Global chocolate supply chain tainted by abuses in Brazil - report

by Fabio Teixeira | Thomson Reuters Foundation
Friday, 30 November 2018 20:48 GMT

Rural workers break cocoa fruit at a farm in Medicilandia, Para state, Brazil, March 19, 2018. Picture taken March 19, 2018. REUTERS/Marcelo Texeira

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Among the abuses detailed on Brazilian cocoa farms are thousands of instances of child labor

By Fabio Teixeira

RIO DE JANEIRO, Nov 30 (Thomson Reuters Foundation) - The global chocolate supply chain is tainted by the use of cocoa from Brazilian farms where human rights violations are common, a report released Friday said.

Among the abuses detailed are farmers forced to work off debts to landowners or in degrading conditions, as well as thousands of instances of child labor.

The document is the result of a joint effort between the Brazilian Federal Labor Prosecution Office and the International Labor Organization, and based on findings from a yearlong field investigation and a series of interviews with authorities and rural workers in the states of Bahia and Pará.

Brazil was the world's seventh-largest cocoa producer in 2017. It exports processed cocoa products to the United States, Argentina, Netherlands, Mexico, Chile and Uruguay, the report said.

Government data lists Bahia and Pará as responsible for 93 percent of all cocoa production in Brazil in 2018.

"We want companies to take responsibility for their supply chains", said Margaret Matos de Carvalho, a public prosecutor from the Federal Labor Prosecution Office and coordinator of the report.

On cocoa farms in Pará and Bahia family farmers work in "partnership" with landowners, sharing the profits.

The report, however, said that this relationship can be abusive and, in some cases, be classified as modern slavery.

In Brazil, the definition of modern slavery includes debt bondage, degrading work conditions, long hours that pose a risk to a worker's health or life, as well as work that violates a person's dignity.

"Most (family farmers) have no place to live, they camp at the rural property. They don't have proper working tools, and no technical assistance on how to apply (dangerous) pesticides," said de Carvalho. Public prosecutors refer to this practice as a "false partnership" in which "workers have no autonomy to choose what to plant, which techniques to use or for whom to sell," said the report.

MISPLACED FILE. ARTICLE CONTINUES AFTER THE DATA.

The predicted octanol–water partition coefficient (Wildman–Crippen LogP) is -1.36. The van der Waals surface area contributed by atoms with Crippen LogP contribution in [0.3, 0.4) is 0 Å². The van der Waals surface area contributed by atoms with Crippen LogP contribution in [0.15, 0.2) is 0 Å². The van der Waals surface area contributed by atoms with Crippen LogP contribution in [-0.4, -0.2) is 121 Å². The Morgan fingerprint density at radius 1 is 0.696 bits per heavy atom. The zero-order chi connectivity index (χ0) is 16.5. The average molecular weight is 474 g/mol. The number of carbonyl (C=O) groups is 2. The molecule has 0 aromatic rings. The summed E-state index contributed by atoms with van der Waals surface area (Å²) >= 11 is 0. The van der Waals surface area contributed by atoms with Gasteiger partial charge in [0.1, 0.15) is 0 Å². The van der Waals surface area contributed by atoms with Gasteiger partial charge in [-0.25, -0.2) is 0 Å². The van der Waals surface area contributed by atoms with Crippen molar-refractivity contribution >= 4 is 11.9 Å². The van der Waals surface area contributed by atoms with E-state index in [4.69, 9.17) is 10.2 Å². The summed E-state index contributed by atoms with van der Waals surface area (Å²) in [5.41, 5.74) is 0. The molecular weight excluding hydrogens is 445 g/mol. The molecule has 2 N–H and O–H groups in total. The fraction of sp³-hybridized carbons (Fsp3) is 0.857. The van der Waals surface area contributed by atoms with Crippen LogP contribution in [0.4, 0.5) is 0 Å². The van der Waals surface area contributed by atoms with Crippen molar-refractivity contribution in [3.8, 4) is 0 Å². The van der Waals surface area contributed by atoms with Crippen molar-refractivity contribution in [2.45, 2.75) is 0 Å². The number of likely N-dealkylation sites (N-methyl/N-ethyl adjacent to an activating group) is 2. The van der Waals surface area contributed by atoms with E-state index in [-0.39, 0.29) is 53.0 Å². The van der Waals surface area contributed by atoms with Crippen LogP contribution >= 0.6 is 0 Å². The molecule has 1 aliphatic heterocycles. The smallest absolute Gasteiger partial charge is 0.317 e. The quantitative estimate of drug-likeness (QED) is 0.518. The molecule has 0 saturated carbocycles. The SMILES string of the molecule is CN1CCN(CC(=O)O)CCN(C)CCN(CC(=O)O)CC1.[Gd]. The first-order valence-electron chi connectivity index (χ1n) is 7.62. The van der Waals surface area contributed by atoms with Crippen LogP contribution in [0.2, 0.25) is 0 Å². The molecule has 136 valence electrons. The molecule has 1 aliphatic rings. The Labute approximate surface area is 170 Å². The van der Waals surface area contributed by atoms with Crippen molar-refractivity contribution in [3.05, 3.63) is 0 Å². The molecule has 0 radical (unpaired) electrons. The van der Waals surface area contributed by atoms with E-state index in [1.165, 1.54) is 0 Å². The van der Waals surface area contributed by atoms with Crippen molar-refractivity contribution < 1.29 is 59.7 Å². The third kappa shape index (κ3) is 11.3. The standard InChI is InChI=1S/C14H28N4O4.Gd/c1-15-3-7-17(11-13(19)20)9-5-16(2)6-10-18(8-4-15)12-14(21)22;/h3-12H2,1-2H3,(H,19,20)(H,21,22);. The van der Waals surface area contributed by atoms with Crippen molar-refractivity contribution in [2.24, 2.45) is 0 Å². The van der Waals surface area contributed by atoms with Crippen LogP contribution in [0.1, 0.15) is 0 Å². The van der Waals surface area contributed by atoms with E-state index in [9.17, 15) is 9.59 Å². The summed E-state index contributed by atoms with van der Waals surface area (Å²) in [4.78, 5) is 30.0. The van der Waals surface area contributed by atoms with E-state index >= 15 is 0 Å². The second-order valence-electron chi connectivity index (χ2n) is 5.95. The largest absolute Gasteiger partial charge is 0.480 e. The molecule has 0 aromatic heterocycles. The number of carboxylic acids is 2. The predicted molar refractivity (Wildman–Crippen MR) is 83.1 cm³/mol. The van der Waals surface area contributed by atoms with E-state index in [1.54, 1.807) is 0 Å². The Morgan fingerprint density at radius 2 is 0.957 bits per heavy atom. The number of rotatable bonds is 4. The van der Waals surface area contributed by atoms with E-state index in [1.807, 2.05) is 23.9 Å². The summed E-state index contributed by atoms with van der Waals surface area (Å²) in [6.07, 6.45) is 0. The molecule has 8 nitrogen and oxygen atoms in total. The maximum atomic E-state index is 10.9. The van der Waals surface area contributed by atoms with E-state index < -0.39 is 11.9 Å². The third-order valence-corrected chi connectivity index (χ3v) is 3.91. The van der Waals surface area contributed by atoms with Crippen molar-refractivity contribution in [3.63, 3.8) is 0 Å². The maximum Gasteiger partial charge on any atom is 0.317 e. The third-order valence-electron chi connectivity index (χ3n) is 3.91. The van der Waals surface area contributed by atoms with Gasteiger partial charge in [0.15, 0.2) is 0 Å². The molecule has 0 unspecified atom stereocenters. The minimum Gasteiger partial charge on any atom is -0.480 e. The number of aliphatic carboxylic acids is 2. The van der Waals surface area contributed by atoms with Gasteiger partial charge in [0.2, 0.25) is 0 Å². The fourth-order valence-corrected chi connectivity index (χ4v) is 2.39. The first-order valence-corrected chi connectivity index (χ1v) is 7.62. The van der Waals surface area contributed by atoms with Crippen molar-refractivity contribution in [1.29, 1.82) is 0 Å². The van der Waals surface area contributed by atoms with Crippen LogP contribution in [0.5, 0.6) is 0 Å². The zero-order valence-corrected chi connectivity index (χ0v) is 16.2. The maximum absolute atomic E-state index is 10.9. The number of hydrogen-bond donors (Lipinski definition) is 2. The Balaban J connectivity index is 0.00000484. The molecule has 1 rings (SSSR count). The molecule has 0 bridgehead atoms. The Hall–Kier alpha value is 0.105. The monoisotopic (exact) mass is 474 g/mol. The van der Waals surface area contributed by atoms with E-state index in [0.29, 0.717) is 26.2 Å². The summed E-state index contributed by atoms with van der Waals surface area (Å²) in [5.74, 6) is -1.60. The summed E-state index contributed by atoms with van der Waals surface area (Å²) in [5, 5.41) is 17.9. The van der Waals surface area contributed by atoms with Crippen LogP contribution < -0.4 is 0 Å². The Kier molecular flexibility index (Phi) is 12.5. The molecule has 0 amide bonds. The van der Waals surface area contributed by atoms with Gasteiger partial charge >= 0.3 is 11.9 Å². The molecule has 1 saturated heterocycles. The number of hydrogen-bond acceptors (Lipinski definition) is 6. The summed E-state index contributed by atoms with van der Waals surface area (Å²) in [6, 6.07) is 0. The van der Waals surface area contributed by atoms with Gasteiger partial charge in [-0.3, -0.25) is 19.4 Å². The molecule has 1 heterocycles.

Child labor on cocoa farms is a recurring practice, the report said, and is considered normal in the communities where it is practiced, even though it is illegal in Brazil.

The Federal Labor Prosecution Office now plans to meet with representatives of companies that use Brazilian cocoa and use the report to pressure them to demand better accountability from their suppliers.

"We feel they should pay some sort of compensation to municipalities" where the violations happened, de Carvalho said.

The Brazilian Association of Chocolate, Peanut and Candy Industries, which represents 92 percent of vendors and chocolate makers in the country, said that the report "will help us better understand the supply chain and map out actions that eventually may need to be taken to solve any existing problems."

The National Association of Cocoa Processing Industries, which represents the majority of such companies in Brazil, said the president of the association was unable to be reached for comment. (Reporting by Fabio Teixeira; Editing by Jason Fields. Please credit Thomson Reuters Foundation, the charitable arm of Thomson Reuters, that covers humanitarian news, women's and LGBT+ rights, human trafficking, property rights, and climate change. Visit www.trust.org)

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